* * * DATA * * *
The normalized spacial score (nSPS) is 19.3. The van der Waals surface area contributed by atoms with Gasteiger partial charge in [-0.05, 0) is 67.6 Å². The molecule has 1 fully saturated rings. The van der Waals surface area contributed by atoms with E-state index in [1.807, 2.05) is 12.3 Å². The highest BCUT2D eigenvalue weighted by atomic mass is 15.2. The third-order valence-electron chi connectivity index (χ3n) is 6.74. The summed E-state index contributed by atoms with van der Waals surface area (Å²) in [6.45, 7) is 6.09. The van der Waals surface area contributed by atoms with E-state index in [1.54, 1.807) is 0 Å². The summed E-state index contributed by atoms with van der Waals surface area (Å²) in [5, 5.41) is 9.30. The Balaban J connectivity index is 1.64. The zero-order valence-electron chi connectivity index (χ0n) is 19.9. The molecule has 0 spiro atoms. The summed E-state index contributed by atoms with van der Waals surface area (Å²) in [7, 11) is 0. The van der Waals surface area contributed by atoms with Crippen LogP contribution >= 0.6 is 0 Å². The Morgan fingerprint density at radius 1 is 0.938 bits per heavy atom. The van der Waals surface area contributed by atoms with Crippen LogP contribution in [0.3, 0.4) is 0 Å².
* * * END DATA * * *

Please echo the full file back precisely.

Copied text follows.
The normalized spacial score (nSPS) is 19.3. The van der Waals surface area contributed by atoms with Gasteiger partial charge in [-0.05, 0) is 67.6 Å². The molecule has 1 fully saturated rings. The van der Waals surface area contributed by atoms with E-state index in [1.807, 2.05) is 12.3 Å². The highest BCUT2D eigenvalue weighted by atomic mass is 15.2. The third-order valence-electron chi connectivity index (χ3n) is 6.74. The summed E-state index contributed by atoms with van der Waals surface area (Å²) in [6.45, 7) is 6.09. The van der Waals surface area contributed by atoms with E-state index in [1.54, 1.807) is 0 Å². The summed E-state index contributed by atoms with van der Waals surface area (Å²) in [5, 5.41) is 9.30. The Balaban J connectivity index is 1.64. The zero-order valence-electron chi connectivity index (χ0n) is 19.9. The molecule has 0 spiro atoms. The summed E-state index contributed by atoms with van der Waals surface area (Å²) in [7, 11) is 0. The van der Waals surface area contributed by atoms with Crippen LogP contribution >= 0.6 is 0 Å². The Morgan fingerprint density at radius 1 is 0.938 bits per heavy atom. The van der Waals surface area contributed by atoms with Crippen LogP contribution in [0.3, 0.4) is 0 Å².